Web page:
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    Thread: Guide to Running

    1. #51
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      You're supporting the joints. Those don't get stronger. Too much stress on the joints is really really bad, and too much on the muscles can pull them. And running distance is very hard on the legs, so you want as much support as possible.

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      Normally I wouldn't bump something this old, but since it's a sticky I don't particularly care that much.

      Anyway, I was curious about your take on running on ones toes instead of heel. I've just recently got back into running, and have adjusted my stride so that I'm landing on my toes instead of my heels. Other than my calves being sore, I've had no real issues. Recently nature published an article which dealt with the biomechanics of barefoot running and landing on toes instead of heel. The research done analyzed the force generated from the three different running styles, fore-foot, mid-food and rear-foot. Fore-foot landing generated that least amount of force, which rear-foot generated the most, both shod and unshod. I'll post a link for it, but you have to be a subscriber to read the full article. http://www.nature.com/nature/journal...ture08723.html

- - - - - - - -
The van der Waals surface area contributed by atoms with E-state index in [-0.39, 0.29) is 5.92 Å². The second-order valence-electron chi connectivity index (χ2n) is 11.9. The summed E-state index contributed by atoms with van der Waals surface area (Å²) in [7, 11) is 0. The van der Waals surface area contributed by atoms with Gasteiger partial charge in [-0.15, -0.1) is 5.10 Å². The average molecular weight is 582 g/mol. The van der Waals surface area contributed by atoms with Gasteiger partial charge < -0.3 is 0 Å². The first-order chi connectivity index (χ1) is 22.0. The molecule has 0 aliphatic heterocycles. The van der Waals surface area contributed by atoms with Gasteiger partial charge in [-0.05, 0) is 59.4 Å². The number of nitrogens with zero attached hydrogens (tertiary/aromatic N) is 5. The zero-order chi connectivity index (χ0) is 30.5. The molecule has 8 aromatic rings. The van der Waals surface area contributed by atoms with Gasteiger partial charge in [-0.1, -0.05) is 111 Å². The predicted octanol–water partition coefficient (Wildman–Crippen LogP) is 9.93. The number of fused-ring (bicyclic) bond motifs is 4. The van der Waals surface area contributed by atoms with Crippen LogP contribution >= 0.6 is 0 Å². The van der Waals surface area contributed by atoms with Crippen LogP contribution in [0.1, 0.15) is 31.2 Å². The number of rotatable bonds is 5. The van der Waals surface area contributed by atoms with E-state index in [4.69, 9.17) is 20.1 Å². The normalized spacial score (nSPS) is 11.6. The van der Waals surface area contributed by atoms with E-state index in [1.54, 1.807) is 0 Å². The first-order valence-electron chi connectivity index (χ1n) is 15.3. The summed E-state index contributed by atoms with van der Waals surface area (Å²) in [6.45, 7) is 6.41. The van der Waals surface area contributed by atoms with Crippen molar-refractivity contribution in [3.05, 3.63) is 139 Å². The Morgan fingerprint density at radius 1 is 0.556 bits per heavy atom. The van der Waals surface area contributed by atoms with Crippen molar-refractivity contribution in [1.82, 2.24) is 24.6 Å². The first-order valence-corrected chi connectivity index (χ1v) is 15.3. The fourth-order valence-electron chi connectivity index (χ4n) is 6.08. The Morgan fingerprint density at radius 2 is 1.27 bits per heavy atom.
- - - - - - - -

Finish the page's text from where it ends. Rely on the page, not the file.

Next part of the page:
With that being said, I'm really just looking to see if I'm running correctly. The idea of running causing tendinitis or arthritis in me when I'm older isn't a pleasant one.


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    3. #53
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      You can't keep that up for very long, it's impossibly hard on the calves, ankles, and achilles tendons. Your stride isn't correct if you can land on your toes, if you're landing on your toes you're too far forward. You shouldn't be on your toes for more than a mile, and that's at 4:30 pace. Anything over a 5 minute pace should be on your heels.

      A proper stride causes a pivot on the heel, not landing. There shouldn't be much impact at all, if there is, you're stride is incorrect

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      Cool, thanks.

      Also, what is your opinion on barefoot running?


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    5. #55
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      In small amounts, it's good, I do it all the time. But do it somewhere soft, grass or sand. The ankles can't take a ton of impact.

    6. #56
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      Ugh, the cold is not my friend...

      I should start jogging/running again.